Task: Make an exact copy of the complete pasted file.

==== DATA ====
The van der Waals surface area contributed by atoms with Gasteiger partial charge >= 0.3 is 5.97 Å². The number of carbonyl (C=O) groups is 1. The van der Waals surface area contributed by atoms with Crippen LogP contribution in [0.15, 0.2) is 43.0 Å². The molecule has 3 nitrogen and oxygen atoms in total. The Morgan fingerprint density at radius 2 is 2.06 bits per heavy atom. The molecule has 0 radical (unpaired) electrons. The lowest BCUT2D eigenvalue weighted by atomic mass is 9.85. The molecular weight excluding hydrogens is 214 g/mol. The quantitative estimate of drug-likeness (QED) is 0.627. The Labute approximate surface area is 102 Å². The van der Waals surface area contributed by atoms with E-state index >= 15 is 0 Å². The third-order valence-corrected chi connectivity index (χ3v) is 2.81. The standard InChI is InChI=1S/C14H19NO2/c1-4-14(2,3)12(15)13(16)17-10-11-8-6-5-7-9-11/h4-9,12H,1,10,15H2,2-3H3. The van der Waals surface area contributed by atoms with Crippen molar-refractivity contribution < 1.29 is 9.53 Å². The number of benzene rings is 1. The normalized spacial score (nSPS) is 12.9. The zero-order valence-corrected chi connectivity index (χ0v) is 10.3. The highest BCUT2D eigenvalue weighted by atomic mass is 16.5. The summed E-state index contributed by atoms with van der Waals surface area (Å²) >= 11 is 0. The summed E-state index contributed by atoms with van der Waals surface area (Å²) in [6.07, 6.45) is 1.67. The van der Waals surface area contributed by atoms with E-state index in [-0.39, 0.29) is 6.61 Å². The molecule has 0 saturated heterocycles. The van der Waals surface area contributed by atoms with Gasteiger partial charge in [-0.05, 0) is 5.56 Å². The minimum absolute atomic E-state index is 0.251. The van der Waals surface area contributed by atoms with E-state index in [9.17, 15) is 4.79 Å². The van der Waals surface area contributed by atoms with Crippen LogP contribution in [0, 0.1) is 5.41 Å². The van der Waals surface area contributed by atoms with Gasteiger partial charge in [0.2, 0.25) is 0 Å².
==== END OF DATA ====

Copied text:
The van der Waals surface area contributed by atoms with Gasteiger partial charge >= 0.3 is 5.97 Å². The number of carbonyl (C=O) groups is 1. The van der Waals surface area contributed by atoms with Crippen LogP contribution in [0.15, 0.2) is 43.0 Å². The molecule has 3 nitrogen and oxygen atoms in total. The Morgan fingerprint density at radius 2 is 2.06 bits per heavy atom. The molecule has 0 radical (unpaired) electrons. The lowest BCUT2D eigenvalue weighted by atomic mass is 9.85. The molecular weight excluding hydrogens is 214 g/mol. The quantitative estimate of drug-likeness (QED) is 0.627. The Labute approximate surface area is 102 Å². The van der Waals surface area contributed by atoms with E-state index >= 15 is 0 Å². The third-order valence-corrected chi connectivity index (χ3v) is 2.81. The standard InChI is InChI=1S/C14H19NO2/c1-4-14(2,3)12(15)13(16)17-10-11-8-6-5-7-9-11/h4-9,12H,1,10,15H2,2-3H3. The van der Waals surface area contributed by atoms with Crippen molar-refractivity contribution < 1.29 is 9.53 Å². The number of benzene rings is 1. The normalized spacial score (nSPS) is 12.9. The zero-order valence-corrected chi connectivity index (χ0v) is 10.3. The highest BCUT2D eigenvalue weighted by atomic mass is 16.5. The summed E-state index contributed by atoms with van der Waals surface area (Å²) >= 11 is 0. The summed E-state index contributed by atoms with van der Waals surface area (Å²) in [6.07, 6.45) is 1.67. The van der Waals surface area contributed by atoms with E-state index in [-0.39, 0.29) is 6.61 Å². The molecule has 0 saturated heterocycles. The van der Waals surface area contributed by atoms with Gasteiger partial charge in [-0.05, 0) is 5.56 Å². The minimum absolute atomic E-state index is 0.251. The van der Waals surface area contributed by atoms with E-state index in [9.17, 15) is 4.79 Å². The van der Waals surface area contributed by atoms with Crippen LogP contribution in [0, 0.1) is 5.41 Å². The van der Waals surface area contributed by atoms with Gasteiger partial charge in [0.2, 0.25) is 0 Å².